At the centre of Omaha Beach stands Les Braves, a striking abstract monument dedicated to the Americans who liberated France during the Second World War. Commissioned by the French government to celebrate the 60th anniversary of D-Day in 2004, Les Braves is made up of 17 stainless steel columns. At its peak it towers nine metres above the English Channel. It is French artist Anilore Banon’s most famous work.
But lately Banon has been focusing on something much smaller in scale. Her latest sculpture, Vitae Project, will likely weigh no more than one kilogram and have a diameter of 1.2 metres—the perfect size for a space payload heading to the moon.
Vitae Project is a “science and art project that seeks to unite people across the seven continents,” according to its website. “People are really scared and worried around the world,” Banon says. “I think that with adventures and gestures of hope such as this, we can fight all this fear with hope and energy and positive action.”
If it does succeed in making its way to the lunar surface, Vitae would not be the first art on the moon. It has never been confirmed by NASA, but Moon Museum is a small ceramic wafer measuring 19 millimetres by 12 millimetres and bearing drawings by 1960s artists Andy Warhol, Claes Oldenburg, David Novros, Forrest Myers, Robert Rauschenberg and John Chamberlain. Warhol drew his initials, which also look like a penis or a space rocket. Supposedly, the creation was secretly attached to a leg of the Intrepid landing module and left on the moon during Apollo 12 in November 1969.
Then, in August 1971, Commander David Scott of Apollo 15 placed Belgian artist Paul Van Hoeydonck’s 89-millimetre-tall aluminum sculpture Fallen Astronaut in a small crater near his lunar rover. It’s a miniature representation of an astronaut in a space suit and lies near a plaque carrying the names of 14 astronauts who had died. NASA does recognize that work’s presence on the moon.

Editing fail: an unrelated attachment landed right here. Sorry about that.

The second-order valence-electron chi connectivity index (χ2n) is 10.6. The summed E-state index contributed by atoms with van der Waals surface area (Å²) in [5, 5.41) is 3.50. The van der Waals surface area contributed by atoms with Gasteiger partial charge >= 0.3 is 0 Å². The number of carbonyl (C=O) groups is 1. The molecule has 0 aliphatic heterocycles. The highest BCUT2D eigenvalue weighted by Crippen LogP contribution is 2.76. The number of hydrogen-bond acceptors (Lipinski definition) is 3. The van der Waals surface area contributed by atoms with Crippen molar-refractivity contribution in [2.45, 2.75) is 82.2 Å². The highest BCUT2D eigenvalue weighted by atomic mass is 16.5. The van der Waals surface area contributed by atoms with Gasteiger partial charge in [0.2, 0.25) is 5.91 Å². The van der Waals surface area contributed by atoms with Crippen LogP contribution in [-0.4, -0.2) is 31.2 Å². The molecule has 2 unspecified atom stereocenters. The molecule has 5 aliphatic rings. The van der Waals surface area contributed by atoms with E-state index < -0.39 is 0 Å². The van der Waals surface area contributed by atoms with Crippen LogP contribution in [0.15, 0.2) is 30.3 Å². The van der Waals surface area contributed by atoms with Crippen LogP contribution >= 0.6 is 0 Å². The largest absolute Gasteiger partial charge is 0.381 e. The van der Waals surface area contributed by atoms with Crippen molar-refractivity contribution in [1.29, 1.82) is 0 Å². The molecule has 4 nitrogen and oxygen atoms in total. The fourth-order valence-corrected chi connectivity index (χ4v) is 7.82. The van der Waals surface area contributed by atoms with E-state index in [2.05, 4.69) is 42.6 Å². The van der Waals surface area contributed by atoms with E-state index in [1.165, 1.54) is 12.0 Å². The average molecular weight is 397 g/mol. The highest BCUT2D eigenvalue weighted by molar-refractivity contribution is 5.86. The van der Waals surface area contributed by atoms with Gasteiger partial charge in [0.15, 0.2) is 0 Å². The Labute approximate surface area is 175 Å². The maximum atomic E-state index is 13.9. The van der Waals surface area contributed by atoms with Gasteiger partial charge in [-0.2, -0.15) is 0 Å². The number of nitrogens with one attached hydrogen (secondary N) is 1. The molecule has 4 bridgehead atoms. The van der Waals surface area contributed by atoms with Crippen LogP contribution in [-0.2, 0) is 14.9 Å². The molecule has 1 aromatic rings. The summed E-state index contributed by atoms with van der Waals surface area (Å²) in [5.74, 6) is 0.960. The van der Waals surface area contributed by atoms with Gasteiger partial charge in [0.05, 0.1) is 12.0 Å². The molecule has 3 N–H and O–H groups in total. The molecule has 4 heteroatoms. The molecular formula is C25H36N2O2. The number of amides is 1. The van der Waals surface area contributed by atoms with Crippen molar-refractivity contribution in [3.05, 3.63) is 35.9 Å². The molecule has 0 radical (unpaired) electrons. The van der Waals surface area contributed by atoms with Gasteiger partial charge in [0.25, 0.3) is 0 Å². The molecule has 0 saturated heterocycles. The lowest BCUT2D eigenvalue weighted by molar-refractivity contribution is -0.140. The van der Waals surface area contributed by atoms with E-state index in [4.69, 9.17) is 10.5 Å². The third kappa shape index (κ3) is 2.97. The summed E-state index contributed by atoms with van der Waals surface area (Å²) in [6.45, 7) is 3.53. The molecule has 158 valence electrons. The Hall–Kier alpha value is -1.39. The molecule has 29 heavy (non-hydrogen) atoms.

As for Banon’s piece, “The hard work has been melding the engineering with the art,” says Shaun Whitehead, a British aerospace engineer and Vitae’s technical director. “Something we’re not normally limited by in engineering is the requirement to make it a beautiful sculpture.”
During daylight on the moon, the sculpture will look like a cocoon, enclosing one kilogram of shape-memory alloy as the lunar soil beneath captures solar energy. At night it blossoms, as a dish-shaped base unfolds and reveals what Banon calls the “T pole,” which resembles a tree and represents, as she sees it, “a lot of different people all in different directions but all united at the base.” The two tallest people hold a 10-watt laser, which will pulse a few times each night and be visible from Earth with a pair of binoculars.
Whitehead says the bottom dish will act as a “thermal radiation shield” at night. It will reduce the rate at which the heat leaks away from the rocky lunar material beneath it, in the same way a survival blanket prevents body heat from radiating away. The solar energy that is stored by the soil during the day will be the sculpture’s power source, allowing it to open during the night, much as earthly moonflowers do, Whitehead points out.
MORE: Read the Maclean’s Space Issue, guest edited by Chris Hadfield
Banon has been working on Vitae for more than five years. In 2012, a model of Vitae achieved its first flight to the edge of space attached to a weather balloon. This month, the project will be entering phase three: deployment on board the International Space Station (ISS) in order to test its materials and properties in microgravity.